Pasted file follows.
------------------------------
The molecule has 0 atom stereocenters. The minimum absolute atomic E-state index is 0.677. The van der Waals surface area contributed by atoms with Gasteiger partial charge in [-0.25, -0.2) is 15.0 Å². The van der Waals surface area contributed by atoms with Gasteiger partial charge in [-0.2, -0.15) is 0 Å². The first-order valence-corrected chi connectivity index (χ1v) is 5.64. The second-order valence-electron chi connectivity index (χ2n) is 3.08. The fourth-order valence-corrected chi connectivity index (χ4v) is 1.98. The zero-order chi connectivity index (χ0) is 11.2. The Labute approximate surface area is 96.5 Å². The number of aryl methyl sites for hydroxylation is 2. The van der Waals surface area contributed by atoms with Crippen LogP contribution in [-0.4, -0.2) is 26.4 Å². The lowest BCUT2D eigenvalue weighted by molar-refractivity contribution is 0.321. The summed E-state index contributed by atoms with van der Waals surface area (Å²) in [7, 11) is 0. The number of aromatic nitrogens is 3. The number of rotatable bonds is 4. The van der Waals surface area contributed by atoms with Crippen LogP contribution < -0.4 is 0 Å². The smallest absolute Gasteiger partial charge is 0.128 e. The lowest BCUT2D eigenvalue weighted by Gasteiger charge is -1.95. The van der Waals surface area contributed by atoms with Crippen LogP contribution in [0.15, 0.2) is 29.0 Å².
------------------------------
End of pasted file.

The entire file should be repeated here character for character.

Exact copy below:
The molecule has 0 atom stereocenters. The minimum absolute atomic E-state index is 0.677. The van der Waals surface area contributed by atoms with Gasteiger partial charge in [-0.25, -0.2) is 15.0 Å². The van der Waals surface area contributed by atoms with Gasteiger partial charge in [-0.2, -0.15) is 0 Å². The first-order valence-corrected chi connectivity index (χ1v) is 5.64. The second-order valence-electron chi connectivity index (χ2n) is 3.08. The fourth-order valence-corrected chi connectivity index (χ4v) is 1.98. The zero-order chi connectivity index (χ0) is 11.2. The Labute approximate surface area is 96.5 Å². The number of aryl methyl sites for hydroxylation is 2. The van der Waals surface area contributed by atoms with Crippen LogP contribution in [-0.4, -0.2) is 26.4 Å². The lowest BCUT2D eigenvalue weighted by molar-refractivity contribution is 0.321. The summed E-state index contributed by atoms with van der Waals surface area (Å²) in [7, 11) is 0. The number of aromatic nitrogens is 3. The number of rotatable bonds is 4. The van der Waals surface area contributed by atoms with Crippen LogP contribution < -0.4 is 0 Å². The smallest absolute Gasteiger partial charge is 0.128 e. The lowest BCUT2D eigenvalue weighted by Gasteiger charge is -1.95. The van der Waals surface area contributed by atoms with Crippen LogP contribution in [0.15, 0.2) is 29.0 Å².